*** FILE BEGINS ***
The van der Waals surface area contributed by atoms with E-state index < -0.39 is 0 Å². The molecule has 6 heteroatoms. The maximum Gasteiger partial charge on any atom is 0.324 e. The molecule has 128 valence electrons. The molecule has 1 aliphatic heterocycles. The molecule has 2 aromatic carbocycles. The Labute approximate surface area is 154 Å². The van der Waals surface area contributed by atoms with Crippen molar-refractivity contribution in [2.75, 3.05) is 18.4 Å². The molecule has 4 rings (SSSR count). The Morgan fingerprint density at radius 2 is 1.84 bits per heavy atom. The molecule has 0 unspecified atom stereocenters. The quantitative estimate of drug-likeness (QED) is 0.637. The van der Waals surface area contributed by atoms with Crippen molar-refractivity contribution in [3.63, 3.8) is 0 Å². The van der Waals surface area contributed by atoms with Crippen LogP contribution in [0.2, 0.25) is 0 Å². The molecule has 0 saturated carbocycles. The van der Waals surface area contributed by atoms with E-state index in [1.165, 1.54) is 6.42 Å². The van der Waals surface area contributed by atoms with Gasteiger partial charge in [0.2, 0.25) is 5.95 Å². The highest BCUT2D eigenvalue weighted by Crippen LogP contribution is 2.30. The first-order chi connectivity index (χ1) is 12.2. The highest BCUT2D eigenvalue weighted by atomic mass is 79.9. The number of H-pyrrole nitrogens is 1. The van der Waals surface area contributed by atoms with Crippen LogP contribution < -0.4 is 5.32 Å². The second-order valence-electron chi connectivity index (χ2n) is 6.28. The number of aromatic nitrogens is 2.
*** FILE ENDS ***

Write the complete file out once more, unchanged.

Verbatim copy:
The van der Waals surface area contributed by atoms with E-state index < -0.39 is 0 Å². The molecule has 6 heteroatoms. The maximum Gasteiger partial charge on any atom is 0.324 e. The molecule has 128 valence electrons. The molecule has 1 aliphatic heterocycles. The molecule has 2 aromatic carbocycles. The Labute approximate surface area is 154 Å². The van der Waals surface area contributed by atoms with Crippen molar-refractivity contribution in [2.75, 3.05) is 18.4 Å². The molecule has 4 rings (SSSR count). The Morgan fingerprint density at radius 2 is 1.84 bits per heavy atom. The molecule has 0 unspecified atom stereocenters. The quantitative estimate of drug-likeness (QED) is 0.637. The van der Waals surface area contributed by atoms with Crippen molar-refractivity contribution in [3.63, 3.8) is 0 Å². The van der Waals surface area contributed by atoms with Crippen LogP contribution in [0.2, 0.25) is 0 Å². The molecule has 0 saturated carbocycles. The van der Waals surface area contributed by atoms with E-state index in [1.165, 1.54) is 6.42 Å². The van der Waals surface area contributed by atoms with Gasteiger partial charge in [0.2, 0.25) is 5.95 Å². The highest BCUT2D eigenvalue weighted by Crippen LogP contribution is 2.30. The first-order chi connectivity index (χ1) is 12.2. The highest BCUT2D eigenvalue weighted by atomic mass is 79.9. The number of H-pyrrole nitrogens is 1. The van der Waals surface area contributed by atoms with Crippen LogP contribution < -0.4 is 5.32 Å². The second-order valence-electron chi connectivity index (χ2n) is 6.28. The number of aromatic nitrogens is 2.